March 16, 2004
The Read, Educate, and Develop Youth - or R.E.A.D.Y. - Kits contain important learning, health and safety information for children from birth.
FOR IMMEDIATE RELEASE
Contact: Dan Fogleman
BENTONVILLE, Ark., March 16, 2004 - Children who develop good learning habits in the early years of life typically enhance their ability to learn for the rest of their lives. In keeping with core principles of helping children, improving literacy and bettering communities, Wal-Mart today announced a $400,000 contribution for the State of Michigans "Great Start" program. The funds, provided by the Wal-Mart/SAMS CLUB Foundation, will purchase 40,000 R.E.A.D.Y. Kits for parents of infants in at-risk families.
Governor Jennifer M. Granholm joined Claire Watts, executive vice-president for Wal-Mart Stores Division, David Norman, regional vice-president for Wal-Mart Stores, store manager Adam Vandiver and a host of other dignitaries today to celebrate the foundations commitment to early childhood learning at Wal-Mart 2869, 409 N. Marketplace Blvd., in Lansing.
The Read, Educate, and Develop Youth - or R.E.A.D.Y. - Kits contain important learning, health and safety information for children from birth. It is national award-winning program that has been used by many other states as a model. "This information will help parents make the right choices for their children about such things as nutrition and education. It also encourages parents to read, stimulate and nurture their kids," said Watts. "Wal-Mart and its associates are committed to improving literacy in Michigan and all across the U.S. We are proud to partner with Governor Granholm and her efforts to give children a great start on the learning process."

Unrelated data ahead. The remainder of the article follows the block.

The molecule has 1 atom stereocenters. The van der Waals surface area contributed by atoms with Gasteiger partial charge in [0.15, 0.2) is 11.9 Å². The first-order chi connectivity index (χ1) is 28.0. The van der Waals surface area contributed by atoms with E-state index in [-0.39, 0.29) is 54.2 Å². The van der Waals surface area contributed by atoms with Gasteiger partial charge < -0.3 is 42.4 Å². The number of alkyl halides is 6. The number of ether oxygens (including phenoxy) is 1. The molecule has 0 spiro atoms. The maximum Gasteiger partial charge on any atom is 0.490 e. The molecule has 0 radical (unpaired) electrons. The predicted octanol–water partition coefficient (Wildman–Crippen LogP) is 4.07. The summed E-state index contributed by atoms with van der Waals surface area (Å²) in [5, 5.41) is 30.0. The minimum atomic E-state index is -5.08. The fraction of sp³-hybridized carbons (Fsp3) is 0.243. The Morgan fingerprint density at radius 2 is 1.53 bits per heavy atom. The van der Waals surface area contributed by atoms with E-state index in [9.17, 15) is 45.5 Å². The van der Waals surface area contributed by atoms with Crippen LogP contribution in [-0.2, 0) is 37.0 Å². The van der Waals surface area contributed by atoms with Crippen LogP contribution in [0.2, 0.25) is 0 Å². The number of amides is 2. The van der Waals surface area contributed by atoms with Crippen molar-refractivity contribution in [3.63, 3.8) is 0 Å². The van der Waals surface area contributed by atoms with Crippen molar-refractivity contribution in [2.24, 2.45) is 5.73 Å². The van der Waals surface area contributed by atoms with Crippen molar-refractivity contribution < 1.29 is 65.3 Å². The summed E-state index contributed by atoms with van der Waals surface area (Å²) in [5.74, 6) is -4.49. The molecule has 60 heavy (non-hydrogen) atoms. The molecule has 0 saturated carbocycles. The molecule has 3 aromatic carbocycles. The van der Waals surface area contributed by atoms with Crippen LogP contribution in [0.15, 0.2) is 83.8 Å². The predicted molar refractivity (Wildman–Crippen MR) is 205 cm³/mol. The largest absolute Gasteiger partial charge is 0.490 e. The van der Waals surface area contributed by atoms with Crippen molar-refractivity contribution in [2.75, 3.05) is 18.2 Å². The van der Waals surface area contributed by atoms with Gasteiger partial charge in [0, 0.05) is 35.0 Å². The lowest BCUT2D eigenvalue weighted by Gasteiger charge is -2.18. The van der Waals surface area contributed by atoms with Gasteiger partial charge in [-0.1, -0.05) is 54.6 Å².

"Education does not start on Monday morning when the eight oclock bell rings, and it does not end when our children get on the bus at three and that is why we must create an atmosphere that breeds success in school, out of school, and in the critical years before a child ever enters a classroom," Granholm said. "Thanks to the Wal-Mart/SAMS CLUB Foundation and all of our partners, parents will have the information they need to be their childs first teacher, which is the most critical job any of us will ever have.
"Wal-Mart, SAMS CLUB and its more than 25,000 associates in the state of Michigan value the communities we serve," said Betsy Reithemeyer, vice-president of corporate affairs for Wal-Mart and director of the Wal-Mart/SAMS CLUB Foundation. "The Michigan Great Start program compliments so well our charitable giving focus of education, children and communities. It is truly an exciting and unique opportunity to broaden the impact we can have with our efforts and have a positive influence on the lives of young people in the state."
Wal-Mart has 48 general merchandise stores in the state as well as 20 supercenters, 23 SAMS CLUB locations and two distribution centers. As of March 1, 2004, there were 25, 741 Michigan associates working for the company. Last year, Wal-Mart, SAMS CLUB and its associates returned more than $4.3 million in charitable contributions to communities in the state. Wal-Mart was recently recognized by the Chronicle of Philanthropy as the nations largest corporate giver of cash, benefiting some 80,000 organizations each year. Earlier this month, Fortune magazine named Wal-Mart the "Most Admired Company in America" for the second consecutive year.
Wal-Mart Stores, Inc. operates Wal-Mart Stores, Supercenters, Neighborhood Markets and SAMS CLUBS in all fifty states. Internationally, the company operates in Puerto Rico, Canada, China, Mexico, Brazil, Germany, United Kingdom, Argentina and South Korea. The companys securities are listed on the New York and Pacific stock exchanges under the symbol WMT. Last year, Wal-Mart Stores, Inc., contributed more than $140 million to support communities and local non-profit organizations. Customers and associates raised an additional $70 million at stores and clubs.
R.E.A.D.Y. Kits are currently available to at-risk families through Intermediate School Districts and County Health Departments.